Classical theism affirms a doctrine of God according to which the Creator is eternal, timeless, immutable, impassible, completely a se and perfect within Himself, etc. It might seem very difficult to understand how God so conceived can “interact” with a world of free, contingently existing creatures.

One option is to make God’s will absolutely prior to every contingent occurrence and existence within the order of finite beings, so that God is like an author and the history of the world is His story: He has complete control over everything which happens and knows how human beings behave and will act because He knows what He wills to happen.

This option saves the classical theistic doctrine but it is disputable whether it preserves human freedom in any profound way. It seems to me phenomenologically evident that if I relate to another person and take myself to be doing so freely, I understand myself to have a measure of freedom from the control and determinations of the other person; I operate freely and independently, to some extent, of the influence and control of the other. If I come to think of the other person’s will as prior and determining of my own, for instance if she hypnotizes me to act in a certain way, then I think of freedom as having been compromised and disrespected. Since, furthermore, we must relate to God in a personal way, taking Him to be a person similar to us, addressing Him with the personal pronoun and so on, then these same phenomenological considerations apply. I cannot think that God’s own will is absolutely prior to my own without simultaneously losing a sense of my freedom in my relation to God.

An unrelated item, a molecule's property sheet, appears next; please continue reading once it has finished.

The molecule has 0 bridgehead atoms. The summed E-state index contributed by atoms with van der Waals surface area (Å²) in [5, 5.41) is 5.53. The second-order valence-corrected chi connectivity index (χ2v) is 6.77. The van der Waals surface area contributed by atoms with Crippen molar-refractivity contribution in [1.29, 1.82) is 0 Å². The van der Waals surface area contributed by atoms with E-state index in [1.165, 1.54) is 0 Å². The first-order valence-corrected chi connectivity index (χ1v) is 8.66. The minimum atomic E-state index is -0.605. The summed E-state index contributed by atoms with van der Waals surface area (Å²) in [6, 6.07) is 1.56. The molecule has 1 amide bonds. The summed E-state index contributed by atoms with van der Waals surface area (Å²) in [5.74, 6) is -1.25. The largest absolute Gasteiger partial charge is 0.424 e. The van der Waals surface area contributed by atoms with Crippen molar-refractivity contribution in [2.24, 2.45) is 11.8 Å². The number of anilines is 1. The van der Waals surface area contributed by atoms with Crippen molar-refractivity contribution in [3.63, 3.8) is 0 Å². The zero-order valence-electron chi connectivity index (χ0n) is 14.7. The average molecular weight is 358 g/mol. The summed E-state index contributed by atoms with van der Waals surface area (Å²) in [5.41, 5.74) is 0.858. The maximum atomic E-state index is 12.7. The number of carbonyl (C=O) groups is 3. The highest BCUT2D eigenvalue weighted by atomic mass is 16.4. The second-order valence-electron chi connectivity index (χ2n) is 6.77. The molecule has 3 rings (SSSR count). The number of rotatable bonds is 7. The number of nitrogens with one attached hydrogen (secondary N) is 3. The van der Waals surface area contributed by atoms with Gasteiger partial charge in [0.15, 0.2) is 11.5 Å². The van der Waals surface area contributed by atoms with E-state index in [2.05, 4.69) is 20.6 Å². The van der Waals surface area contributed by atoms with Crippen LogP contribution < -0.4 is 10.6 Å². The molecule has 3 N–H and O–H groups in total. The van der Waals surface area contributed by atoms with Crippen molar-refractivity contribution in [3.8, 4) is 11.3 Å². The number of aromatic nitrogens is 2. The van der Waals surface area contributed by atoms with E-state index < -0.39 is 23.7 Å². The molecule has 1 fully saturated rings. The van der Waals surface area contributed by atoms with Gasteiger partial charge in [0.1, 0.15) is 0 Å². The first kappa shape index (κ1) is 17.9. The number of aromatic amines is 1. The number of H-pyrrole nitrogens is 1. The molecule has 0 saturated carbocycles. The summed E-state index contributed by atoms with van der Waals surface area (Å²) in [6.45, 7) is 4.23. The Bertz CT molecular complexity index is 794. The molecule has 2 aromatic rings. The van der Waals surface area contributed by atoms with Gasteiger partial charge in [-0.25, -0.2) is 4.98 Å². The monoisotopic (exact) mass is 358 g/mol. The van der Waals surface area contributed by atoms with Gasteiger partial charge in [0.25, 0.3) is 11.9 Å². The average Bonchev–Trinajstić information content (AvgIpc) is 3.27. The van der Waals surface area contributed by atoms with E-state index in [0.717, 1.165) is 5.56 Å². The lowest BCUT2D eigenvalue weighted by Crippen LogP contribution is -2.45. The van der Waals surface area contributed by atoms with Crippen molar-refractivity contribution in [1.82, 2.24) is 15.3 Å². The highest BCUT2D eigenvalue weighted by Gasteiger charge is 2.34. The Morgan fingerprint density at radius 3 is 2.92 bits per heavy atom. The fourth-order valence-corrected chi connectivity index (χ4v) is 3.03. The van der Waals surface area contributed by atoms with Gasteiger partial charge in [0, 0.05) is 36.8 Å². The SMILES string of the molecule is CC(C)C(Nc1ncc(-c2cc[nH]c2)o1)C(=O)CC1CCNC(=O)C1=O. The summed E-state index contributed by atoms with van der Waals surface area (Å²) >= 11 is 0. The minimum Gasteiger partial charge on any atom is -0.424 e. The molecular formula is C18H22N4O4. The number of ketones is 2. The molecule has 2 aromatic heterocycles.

Another option  is simply to deny the classical theistic description of God. This is something like open theism: God is mutable, He changes and is affected by what takes place within the created order, He comes to learn to knew things about myself and others on the basis of the choices we make, and so on.